It was renamed later and added the word “sacred” in place of “holy” and dropped the “Inquisition” part. The word “sacred” was removed perhaps to imply there was nothing sacred with what this department was doing as it was going after enemies inside and outside of the church. Although the word “Inquisition” is no longer part of the title, inquisition is still very much part of the mission when Pope John Paull II (Vatican II) reaffirmed the authority of the CDF as a judicial body on matters of “faith and morals.”
A landmark decision by the Holy Inquisition in 1741 was declaring it a crime for priests to solicit sex from the confessional. However, during the clergy sexual abuse cases, the CDF did not rise to the occasion prompting Pope Francis to appoint a special ecclesiastical judicial commission separate from the CDF “to expedite adjudicating clergy abuse cases.” He also appointed, for the first time, three women to the Congregation.
Also for the first time, Pope Francis appointed a lay person to the Disciplinary Commission that normally calls for a cardinal or at least a bishop. The Pope’s unprecedented move earned him enemies within the Church and labeled him as a dictator for making unilateral moves without concurrence by leave from the College of Cardinals. It is ironic that the pope will be called a dictator since it is an absolute monarchy and not democracy where “due process” can be a legal challenge.
The Catholic Church has three Tribunals: Apostolic Penitentiary (deals with absolutions, dispensations, indulgences, among other favors), Apostolic Signatura (functions as the supreme tribunal), and Roman Rota (appellate court). Each of these tribunals operate following its own laws.
The Apostolic Camera deals with papal vacancy and the finances and preparation surrounding it. The Administration of the Patrimony of the Apostolic See administers the properties owned by the Holy See in order to provide the funds necessary for the Roman Curia to function. It is the accounting division. The Prefecture for the Economic Affairs of the Holy See, on the other hand, is the fiscal department that oversees the national treasury of the Holy See.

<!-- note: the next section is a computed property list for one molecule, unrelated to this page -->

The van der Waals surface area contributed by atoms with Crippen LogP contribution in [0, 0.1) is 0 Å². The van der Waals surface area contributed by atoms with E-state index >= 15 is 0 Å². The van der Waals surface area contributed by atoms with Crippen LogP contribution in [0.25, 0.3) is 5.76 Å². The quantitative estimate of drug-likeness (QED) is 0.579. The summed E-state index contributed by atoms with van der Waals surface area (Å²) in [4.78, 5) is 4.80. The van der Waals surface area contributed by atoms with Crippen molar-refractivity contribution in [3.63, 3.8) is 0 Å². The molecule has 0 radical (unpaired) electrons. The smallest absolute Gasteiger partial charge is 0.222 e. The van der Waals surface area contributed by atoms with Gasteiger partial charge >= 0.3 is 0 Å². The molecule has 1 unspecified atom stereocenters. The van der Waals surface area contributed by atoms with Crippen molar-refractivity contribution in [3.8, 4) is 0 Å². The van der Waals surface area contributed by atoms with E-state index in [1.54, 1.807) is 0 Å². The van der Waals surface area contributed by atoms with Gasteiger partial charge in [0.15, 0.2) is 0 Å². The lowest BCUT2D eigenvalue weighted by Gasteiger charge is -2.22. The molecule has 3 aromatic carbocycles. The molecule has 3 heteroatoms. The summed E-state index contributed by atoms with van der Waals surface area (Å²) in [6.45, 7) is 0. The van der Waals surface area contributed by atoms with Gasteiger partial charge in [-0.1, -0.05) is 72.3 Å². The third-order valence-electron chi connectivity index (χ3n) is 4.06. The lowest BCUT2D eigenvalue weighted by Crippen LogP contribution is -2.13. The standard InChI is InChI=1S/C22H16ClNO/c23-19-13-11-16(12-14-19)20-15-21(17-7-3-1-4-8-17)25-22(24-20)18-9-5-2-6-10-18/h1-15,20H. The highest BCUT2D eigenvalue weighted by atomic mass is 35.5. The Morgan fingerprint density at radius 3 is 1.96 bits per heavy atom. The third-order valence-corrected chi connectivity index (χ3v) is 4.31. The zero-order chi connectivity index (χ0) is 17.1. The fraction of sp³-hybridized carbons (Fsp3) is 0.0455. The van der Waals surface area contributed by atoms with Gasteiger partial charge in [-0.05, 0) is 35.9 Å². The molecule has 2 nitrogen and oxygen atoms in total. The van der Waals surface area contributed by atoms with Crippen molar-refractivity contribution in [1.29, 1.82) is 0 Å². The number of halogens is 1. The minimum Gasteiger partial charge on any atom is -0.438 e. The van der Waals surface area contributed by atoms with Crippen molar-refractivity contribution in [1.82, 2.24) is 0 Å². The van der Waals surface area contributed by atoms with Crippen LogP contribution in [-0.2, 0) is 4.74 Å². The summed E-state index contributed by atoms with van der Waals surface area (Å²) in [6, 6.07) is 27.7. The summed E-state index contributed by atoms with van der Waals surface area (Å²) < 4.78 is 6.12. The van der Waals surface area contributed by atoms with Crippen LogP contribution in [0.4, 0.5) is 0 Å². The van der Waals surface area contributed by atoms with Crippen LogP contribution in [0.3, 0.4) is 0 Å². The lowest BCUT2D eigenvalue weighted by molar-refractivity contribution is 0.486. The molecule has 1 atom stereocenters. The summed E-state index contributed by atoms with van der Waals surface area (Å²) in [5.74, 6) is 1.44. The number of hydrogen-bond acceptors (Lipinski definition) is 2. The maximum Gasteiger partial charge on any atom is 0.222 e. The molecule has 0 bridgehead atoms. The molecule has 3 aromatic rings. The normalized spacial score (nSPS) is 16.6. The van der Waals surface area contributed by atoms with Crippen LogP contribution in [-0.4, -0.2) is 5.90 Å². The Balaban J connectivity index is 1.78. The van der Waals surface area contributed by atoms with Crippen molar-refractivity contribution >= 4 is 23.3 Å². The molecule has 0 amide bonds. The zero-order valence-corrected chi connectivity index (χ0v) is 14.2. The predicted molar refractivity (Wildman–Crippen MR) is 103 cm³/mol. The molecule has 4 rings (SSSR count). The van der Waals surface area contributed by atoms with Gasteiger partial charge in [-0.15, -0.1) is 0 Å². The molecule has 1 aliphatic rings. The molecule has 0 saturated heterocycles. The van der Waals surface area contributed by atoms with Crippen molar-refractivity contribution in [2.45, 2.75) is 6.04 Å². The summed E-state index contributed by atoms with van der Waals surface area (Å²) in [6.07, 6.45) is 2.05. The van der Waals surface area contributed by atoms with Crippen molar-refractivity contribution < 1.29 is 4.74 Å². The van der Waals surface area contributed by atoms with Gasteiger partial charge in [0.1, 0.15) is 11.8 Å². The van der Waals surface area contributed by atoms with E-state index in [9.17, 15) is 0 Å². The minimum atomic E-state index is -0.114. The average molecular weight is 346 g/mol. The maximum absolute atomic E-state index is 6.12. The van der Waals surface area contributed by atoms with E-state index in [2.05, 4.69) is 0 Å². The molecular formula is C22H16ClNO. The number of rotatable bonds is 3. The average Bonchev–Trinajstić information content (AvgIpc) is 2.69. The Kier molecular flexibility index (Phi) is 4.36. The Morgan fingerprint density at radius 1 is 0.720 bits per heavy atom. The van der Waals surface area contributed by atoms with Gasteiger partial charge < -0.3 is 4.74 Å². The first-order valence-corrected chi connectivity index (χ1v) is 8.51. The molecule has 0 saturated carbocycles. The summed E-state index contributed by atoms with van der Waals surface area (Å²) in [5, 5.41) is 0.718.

Nobody knows exactly how much is the Roman Catholic Church worth but it is estimated to be in the hundreds of billions dollars. Its source of funding streams come from the Holy See (donations collected by Catholic Churches around the globe and investments in stock and other investments from its diversified portfolio).
Vatican City receives revenue from within the city along with the Sistine Chapel, St. Peter's Basilica, and the Vatican museums. The city relies on revenue collected through museum admissions, tours, highly sought-after stamps and coins, and the sale of publications. The Vatican Bank (or Institute for the Works of Religion) is a private bank that functions as a credit union with no stock or shareholders, only account depositors. The officers of the bank are cardinals and bishops managing the investment of the Holy See.
Although popes rule for life, they also die or they abdicate the papacy. In the history of the papacy, at least four popes were married before they were required to be celibate. Four popes were crowned kings and became emperors. Popes fought against each other for supremacy, including going to war. The Western Schism was all about recognition of the primacy of the pope. Pope Benedict recently abdicated and paved the way for the first Jesuit pope, Pope Francis.
From being primus inter pares (first among equals) without power, the Council of Trent codified the pope to become Supreme Pontiff of the Universal Church. To be a pope, one must be a member of the College of Cardinals who are tasked with electing the pope. Today, the pope is highly regarded and is visited by presidents and other heads of states.